The Cooler with William H. Macy, Alec Baldwin and Maria Bello 2003. William H. Macy plays a man, a cooler, so unlucky that his very presence will “cool” a hot streak. Alec Baldwin, a hard case casino owner, employs him to make sure no one leaves the casino a winner. Macy’s character, Bernie meets and falls in love with Maria Bello’s character Natalie, and everything changes.
Performance wise, it’s a pleasure to watch good actors work their chops on a good script and a compelling story. William H. Macy is always awesome, in this role I don’t think anyone could have played it better. With all the nonsense that surrounds Alec Baldwin at times, it’s easy to forget that he too is capable of excellent performances when given a good script, i.e. this movie, The Departed, Glengarry Glen Ross, and Thick as Thieves. The beautiful and believable Maria Bello brings a mix of vulnerability and strength that allow us to believe she can change things for the uber loser Bernie.
Some weird belief systems are at play in this film, none more important than luck, both good and bad. In The Cooler, luck isn’t some notion to be wished for, it’s the elephant dominating the room that most people don’t seem to notice.
Vor or The Thief 1997, with a bunch of fine Russian actors you probably don’t know. In Russian, with subtitles, Vor is about a beautiful young woman with a young son who meets a charming rogue on a train and how they begin their life together. Set in the former Soviet Union just after the Great Patriotic War, this is one of those transporting films that takes you, convincingly, to a different time and place. Sadly the people in this time and place are still all too human, and like a work of great Russian fiction, we see how this unhappy family is unhappy in its own unique way. Sad, somewhat bleak but oddly not depressing, a film that you will remember.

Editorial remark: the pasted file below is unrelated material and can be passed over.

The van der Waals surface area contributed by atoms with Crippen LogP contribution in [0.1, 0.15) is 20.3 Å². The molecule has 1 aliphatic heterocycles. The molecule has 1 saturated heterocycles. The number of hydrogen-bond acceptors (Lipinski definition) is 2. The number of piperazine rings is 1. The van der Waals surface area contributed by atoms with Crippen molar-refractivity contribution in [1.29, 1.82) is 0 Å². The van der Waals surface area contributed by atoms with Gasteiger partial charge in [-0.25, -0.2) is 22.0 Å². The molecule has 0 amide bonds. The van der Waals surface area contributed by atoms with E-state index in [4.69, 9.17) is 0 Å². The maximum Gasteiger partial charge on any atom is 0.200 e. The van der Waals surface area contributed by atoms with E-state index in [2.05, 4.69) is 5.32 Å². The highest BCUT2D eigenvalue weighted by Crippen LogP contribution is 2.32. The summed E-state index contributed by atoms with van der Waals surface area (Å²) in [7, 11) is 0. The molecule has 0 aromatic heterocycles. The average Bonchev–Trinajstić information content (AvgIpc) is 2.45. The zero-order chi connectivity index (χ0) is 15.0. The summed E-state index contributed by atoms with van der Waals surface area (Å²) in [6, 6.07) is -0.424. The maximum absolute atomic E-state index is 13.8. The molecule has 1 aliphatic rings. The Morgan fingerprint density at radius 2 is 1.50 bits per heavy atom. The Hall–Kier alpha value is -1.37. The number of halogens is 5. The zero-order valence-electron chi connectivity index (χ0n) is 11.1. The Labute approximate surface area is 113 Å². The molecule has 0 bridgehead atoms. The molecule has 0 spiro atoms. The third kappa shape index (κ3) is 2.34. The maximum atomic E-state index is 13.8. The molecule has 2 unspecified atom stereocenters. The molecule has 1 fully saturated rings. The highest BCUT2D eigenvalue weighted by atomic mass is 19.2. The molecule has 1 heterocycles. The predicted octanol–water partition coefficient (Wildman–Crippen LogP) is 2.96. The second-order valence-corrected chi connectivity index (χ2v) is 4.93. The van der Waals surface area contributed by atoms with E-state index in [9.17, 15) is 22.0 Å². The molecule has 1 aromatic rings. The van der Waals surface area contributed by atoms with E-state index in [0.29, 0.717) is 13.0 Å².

There is a scene where the Irish Republicans debate what is to be done in their New Republic. Each has suffered greatly and lost much, each has his or her own hard earned point of view but some are diametrically opposed to their former brothers in arms. The dialogue sounds as if the actors were allowed to argue their character’s position in their own words, while at times the brogues can be hard to understand with my American ears, some of the dialogue in this film is as good as any ever made.